In the Orwellian world of U.S. politics, often it takes artists to say the truth that otherwise can’t be said – or heard. Stanley Kubrick brought home the reality of militarism and the madness of U.S. nuclear doctrine in Dr. Strangelove as no nonfiction work of the time could. Sidney Lumet’s Network did the same for the corporate takeover of our culture. Today, John Cusack’s War, Inc. fires a similar shot across the bow of our tortured political discourse.
War, Inc. is a Swiftian allegory of the world not as it might be in some possible future but as it is today, with a performance from Ben Kingsley as memorable as Peter Sellers in Dr. Strangelove. (It also features a deconstruction by Hilary Duff of her own fame and our twisted, sexist culture that has to be seen to be believed.) The film is scathing, farsighted, bold, and truer than nonfiction. Cusack and the stellar cast of War, Inc. don’t blink. War, Inc. takes inside the world of war profiteers, war makers, embedded journalists, mercenaries, entertainment moguls, and “disaster capitalists” (as Naomi Klein has called them) who form the interlinking military-industrial-media-entertainment-political complex.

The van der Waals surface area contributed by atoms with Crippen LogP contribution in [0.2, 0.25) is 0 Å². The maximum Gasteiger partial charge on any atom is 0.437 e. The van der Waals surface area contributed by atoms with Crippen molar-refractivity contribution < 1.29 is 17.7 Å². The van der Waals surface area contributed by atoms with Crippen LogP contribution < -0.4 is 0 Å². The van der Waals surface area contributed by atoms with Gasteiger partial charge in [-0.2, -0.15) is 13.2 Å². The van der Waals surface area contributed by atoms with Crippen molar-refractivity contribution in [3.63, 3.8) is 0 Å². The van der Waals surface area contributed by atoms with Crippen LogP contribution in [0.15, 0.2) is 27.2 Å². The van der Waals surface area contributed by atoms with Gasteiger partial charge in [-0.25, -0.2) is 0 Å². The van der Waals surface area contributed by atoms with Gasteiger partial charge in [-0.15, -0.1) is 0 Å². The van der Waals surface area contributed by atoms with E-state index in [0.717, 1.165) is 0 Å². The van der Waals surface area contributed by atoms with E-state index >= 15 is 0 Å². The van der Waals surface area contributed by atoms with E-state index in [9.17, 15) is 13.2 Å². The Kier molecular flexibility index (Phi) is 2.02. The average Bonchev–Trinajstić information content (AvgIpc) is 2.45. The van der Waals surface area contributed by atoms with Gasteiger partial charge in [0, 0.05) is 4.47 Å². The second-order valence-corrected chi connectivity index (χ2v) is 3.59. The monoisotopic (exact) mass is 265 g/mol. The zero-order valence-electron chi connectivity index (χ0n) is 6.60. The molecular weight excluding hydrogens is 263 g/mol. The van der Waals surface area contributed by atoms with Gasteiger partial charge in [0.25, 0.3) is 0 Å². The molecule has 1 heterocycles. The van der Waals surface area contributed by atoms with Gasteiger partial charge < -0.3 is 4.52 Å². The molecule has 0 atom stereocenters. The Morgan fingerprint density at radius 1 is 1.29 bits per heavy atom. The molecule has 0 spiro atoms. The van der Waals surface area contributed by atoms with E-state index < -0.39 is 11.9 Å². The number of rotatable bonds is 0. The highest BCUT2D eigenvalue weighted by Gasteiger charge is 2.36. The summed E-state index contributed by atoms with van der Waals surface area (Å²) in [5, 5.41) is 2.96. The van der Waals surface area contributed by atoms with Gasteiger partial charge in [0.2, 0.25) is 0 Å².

Set in fictional Turaqistan, the film tells us more about Iraq – and U.S. politics – today than anything on offer from the establishment media, with it’s 24/7 barrage of abuse of our intelligence.
In times such as these, the role of filmmakers, musicians, poets, playwrights is vital….